Thursday, July 15, 2010

Fiction Friday: The Cavern

This week's [fiction] friday prompt is: Use a McGuffin in your story. 

If you're like me, you might be wondering what exactly a McGuffin is.   According to Wikipedia it is "a plot element that catches the viewers' attention or drives the plot of a work of fiction".[1] The defining aspect of a MacGuffin is that the major players in the story are (at least initially) willing to do and sacrifice almost anything to obtain it, regardless of what the MacGuffin actually is. In fact, the specific nature of the MacGuffin may be ambiguous, undefined, generic, left open to interpretation or otherwise completely unimportant to the plot. (Examples might include money, victory/glory, survival, a source of power, a potential threat, etc....or something entirely unexplained.)

The Cavern

Jakob awoke to the smell of coffee and biscuits. He stretched his arms and pressed his toes into the footboard of the bed. He sat up and waited for his vision to focus in enough to see his work clothes in a nicely folded pile on the wooden chair next to the bed. As he pulled them on, he listened for the familiar sounds of his wife, Ada, going about her morning tasks. He walked into the main room of the two room cabin just as she was pouring the boiling water over the iron skillet, washing away the remains of her cooking. Jakob admired the red hair running down her back, stopping where her hips curved out to make a smooth, round shape beneath her cotton dress. He sat at the head of the old oak table and waited for his breakfast to be served. Ada was right on cue. She quietly sat the tin of coffee and plate of biscuits smothered in cream and blackberry jam before her husband. He began to eat. Ada heard the cries of her youngest daughter. She hurried to the bedroom, bent over the cradle, and scooped her one-year-old daughter, Beatrice, into her arms. Ada shuffled back into the main room, settled into the rocking chair next to the fireplace, and began to feed the child. Jakob finished off his coffee, rose from the table, and crossed the space between the table and the fireplace. He bent over his wife and daughter and planted two small kisses on each of their foreheads. Ada smiled and Beatrice cooed, her mouth wet with milk.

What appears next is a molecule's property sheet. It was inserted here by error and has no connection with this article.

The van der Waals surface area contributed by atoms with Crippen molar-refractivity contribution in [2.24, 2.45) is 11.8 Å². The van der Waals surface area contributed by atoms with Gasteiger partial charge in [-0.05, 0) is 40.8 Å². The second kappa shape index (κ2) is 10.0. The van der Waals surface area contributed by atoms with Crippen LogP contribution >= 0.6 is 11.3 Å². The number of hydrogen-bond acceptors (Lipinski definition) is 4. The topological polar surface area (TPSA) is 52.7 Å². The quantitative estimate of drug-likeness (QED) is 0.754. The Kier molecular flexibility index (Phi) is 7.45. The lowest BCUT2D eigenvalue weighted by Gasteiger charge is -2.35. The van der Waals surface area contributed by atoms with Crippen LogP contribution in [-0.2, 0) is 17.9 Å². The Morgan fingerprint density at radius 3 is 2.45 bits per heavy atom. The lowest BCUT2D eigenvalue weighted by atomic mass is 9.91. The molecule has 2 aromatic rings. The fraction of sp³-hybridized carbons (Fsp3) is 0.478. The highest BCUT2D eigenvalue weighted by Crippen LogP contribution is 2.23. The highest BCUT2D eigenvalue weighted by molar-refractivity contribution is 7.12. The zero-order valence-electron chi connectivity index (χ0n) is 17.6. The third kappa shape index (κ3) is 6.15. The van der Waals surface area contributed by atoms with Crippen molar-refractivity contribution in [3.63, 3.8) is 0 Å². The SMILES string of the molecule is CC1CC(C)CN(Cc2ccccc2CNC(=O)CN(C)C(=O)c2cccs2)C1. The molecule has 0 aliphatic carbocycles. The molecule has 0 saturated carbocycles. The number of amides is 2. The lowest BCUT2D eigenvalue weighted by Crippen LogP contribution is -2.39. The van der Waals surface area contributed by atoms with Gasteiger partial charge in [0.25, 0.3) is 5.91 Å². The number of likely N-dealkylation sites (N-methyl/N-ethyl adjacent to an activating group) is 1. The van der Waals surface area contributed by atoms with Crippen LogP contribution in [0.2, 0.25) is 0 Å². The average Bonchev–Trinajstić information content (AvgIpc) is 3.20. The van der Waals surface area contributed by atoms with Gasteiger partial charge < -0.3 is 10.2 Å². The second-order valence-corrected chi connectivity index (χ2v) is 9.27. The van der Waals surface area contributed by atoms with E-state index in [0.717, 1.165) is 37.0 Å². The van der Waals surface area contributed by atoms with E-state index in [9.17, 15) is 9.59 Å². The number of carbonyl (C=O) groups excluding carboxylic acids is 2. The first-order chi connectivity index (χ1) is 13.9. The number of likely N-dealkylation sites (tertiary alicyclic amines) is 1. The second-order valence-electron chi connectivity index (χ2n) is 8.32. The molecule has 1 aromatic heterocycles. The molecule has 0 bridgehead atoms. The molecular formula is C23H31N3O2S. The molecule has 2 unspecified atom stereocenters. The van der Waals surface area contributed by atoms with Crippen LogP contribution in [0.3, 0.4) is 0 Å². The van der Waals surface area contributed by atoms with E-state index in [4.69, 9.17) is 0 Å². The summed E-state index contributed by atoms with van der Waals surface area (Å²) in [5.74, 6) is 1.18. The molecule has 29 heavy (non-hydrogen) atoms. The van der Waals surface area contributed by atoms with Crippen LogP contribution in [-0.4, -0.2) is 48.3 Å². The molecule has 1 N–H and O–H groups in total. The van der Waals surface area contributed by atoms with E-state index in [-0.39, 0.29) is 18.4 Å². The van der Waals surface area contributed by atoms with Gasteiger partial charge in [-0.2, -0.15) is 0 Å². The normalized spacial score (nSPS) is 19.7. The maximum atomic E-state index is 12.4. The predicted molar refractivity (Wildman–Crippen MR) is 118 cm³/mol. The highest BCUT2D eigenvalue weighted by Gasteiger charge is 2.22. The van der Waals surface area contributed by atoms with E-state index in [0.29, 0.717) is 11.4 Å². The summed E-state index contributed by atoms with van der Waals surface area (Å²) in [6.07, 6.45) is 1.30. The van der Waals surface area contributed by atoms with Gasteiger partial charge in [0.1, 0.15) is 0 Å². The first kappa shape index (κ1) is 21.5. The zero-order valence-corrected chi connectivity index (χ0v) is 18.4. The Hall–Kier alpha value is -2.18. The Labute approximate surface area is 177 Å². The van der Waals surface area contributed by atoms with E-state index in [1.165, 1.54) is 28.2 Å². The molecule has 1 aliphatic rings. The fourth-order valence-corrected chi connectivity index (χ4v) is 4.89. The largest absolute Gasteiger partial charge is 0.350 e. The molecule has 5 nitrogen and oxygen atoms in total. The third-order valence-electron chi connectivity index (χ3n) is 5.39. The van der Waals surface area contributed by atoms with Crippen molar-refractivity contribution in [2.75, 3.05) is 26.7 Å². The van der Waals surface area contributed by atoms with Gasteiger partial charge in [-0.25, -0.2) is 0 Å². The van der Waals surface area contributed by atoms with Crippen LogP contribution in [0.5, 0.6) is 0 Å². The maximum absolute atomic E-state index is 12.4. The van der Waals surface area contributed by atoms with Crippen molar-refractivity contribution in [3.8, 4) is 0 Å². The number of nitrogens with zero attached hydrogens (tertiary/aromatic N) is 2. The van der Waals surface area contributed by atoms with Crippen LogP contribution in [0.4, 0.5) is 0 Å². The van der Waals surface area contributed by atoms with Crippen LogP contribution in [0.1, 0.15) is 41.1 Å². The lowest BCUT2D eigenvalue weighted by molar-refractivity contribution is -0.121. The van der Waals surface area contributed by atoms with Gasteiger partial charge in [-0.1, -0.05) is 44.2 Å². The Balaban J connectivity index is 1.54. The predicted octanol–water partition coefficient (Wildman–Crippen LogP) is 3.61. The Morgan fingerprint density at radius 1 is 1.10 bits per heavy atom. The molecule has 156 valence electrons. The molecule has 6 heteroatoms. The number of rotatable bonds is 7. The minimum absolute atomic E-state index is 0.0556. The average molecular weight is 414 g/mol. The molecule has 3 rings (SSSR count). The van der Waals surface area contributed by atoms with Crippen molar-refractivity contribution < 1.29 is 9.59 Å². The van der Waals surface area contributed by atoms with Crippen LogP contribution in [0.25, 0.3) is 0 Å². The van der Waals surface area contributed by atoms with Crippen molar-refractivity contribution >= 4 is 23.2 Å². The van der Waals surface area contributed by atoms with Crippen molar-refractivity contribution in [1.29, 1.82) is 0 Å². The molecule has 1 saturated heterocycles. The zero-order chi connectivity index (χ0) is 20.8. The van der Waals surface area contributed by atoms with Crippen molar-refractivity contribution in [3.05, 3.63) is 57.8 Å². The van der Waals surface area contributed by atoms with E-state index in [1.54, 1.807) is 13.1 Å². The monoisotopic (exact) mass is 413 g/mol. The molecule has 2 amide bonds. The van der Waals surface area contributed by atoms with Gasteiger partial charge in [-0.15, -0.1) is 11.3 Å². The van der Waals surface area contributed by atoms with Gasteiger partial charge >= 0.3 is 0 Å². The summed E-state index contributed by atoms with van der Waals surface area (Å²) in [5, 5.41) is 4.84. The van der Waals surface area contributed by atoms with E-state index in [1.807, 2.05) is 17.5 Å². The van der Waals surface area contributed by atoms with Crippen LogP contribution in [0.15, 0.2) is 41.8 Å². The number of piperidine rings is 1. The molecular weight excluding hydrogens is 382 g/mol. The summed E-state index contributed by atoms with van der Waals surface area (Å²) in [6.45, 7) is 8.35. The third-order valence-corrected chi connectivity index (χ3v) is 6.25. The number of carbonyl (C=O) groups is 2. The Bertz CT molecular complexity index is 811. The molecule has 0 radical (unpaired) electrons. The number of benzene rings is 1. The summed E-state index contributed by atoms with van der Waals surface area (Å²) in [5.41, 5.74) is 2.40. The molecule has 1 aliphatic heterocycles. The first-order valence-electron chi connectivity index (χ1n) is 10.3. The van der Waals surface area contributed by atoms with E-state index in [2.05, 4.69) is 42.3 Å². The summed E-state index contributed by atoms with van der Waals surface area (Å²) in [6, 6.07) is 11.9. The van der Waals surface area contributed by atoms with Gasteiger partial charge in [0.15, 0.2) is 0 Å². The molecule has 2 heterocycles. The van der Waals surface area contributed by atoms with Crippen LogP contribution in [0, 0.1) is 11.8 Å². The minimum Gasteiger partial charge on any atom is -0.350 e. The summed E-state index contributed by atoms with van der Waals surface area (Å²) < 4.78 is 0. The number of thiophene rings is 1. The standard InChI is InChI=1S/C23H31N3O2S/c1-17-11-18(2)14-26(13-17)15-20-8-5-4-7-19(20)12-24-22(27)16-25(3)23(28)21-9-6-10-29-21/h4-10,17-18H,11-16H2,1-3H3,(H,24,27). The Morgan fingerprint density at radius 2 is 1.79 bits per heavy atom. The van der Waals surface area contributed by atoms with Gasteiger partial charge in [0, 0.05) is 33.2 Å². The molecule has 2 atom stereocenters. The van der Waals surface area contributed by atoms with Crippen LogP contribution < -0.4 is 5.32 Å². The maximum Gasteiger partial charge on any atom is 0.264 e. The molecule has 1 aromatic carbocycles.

“Kiss Clara goodbye for me when she wakes,” Jakob said.
“Will do, hun. Careful out there.”
“Should be home by sunset.”

Jakob closed the heavy door and walked across the steaming ground to the mine. He thought it odd that it was so hot this early in the day, but attributed it to an especially hot summer. After all, the Almanac had forecasted that June of ‘87 would be one of the hottest on record. In one hand he held his cloth mining cap and in the other swung his lunch pail. The sun had yet to rise and he heard voices in the dark as he approached the mine. Two men were having a hushed conversation at the mine entrance.

“So the men don’t know?”
“How could they?”
“How’s about you ‘splain it to me one more time?”
“I can’t put it any simpler. The mine’s called Elkhorn Silver Mine and that’s just what all these suckers are minin’ fer. Boss Moody tells me, and just me mind ya, that there’s a bigger treasure deep in these hills. He’s been searchin’ fer it for years and he got a bead on it last month. Suppose to be right here in Elkhorn. Under our very feet. Coulda walked right over it and wouldn’t a known it.”
“What’s the treasure, Pete?  If Boss Moody’s lookin’ it’s gotta be big, huh?”
“I tell you what, Tommy, it’s bigger ‘en anything you ever seen. And don’t you go breathin’ a word of this to none other soul. Boss tole me an’ I’m a gonna find it.”
“Find what?”
“The treasure.”
“What is it, Pete?”
“Boss wouldn’t tell me. It’s that big. He says I’ll know it when I sees it. I’m jus tellin’ you in case you run ‘cross it first. We can split the gold. Boss Moody says bring him the treasure and I’ll be the richest man in Elkhorn. Hell, I’ll be the richest man in Montana.”
“Someone’s comin’, Pete.”
“Mind ya, keep yer mouth shut an’ yer eyes open.”

Jakob had heard enough of the nonsense.  He walked toward the mine entrance.

“Mornin’ Jakob,” Pete said.

Jakob put his hat on, tipped it at the men, and climbed onto the ore bucket. He tipped his head once again and the pair began to lower Jakob down the shaft. When the bucket came to a jerking halt at the floor of the mine, Jakob struck a match and lit his candle. He looped the hook into his hat, grabbed a pick, and made his way through the darkness of the mine. Jakob was usually the first to enter the mine each morning and he enjoyed the dark quiet of the place. He followed the hewn path through the mine, returning to the vein he was working before heading home just before sunset yesterday. When he reached the spot, he stood back and inspected the wall of rock. He could see the light vein running through the dark rock and began to chip away at the wall. The only noise in the cavern was the knocking of his pick against the unyielding stone.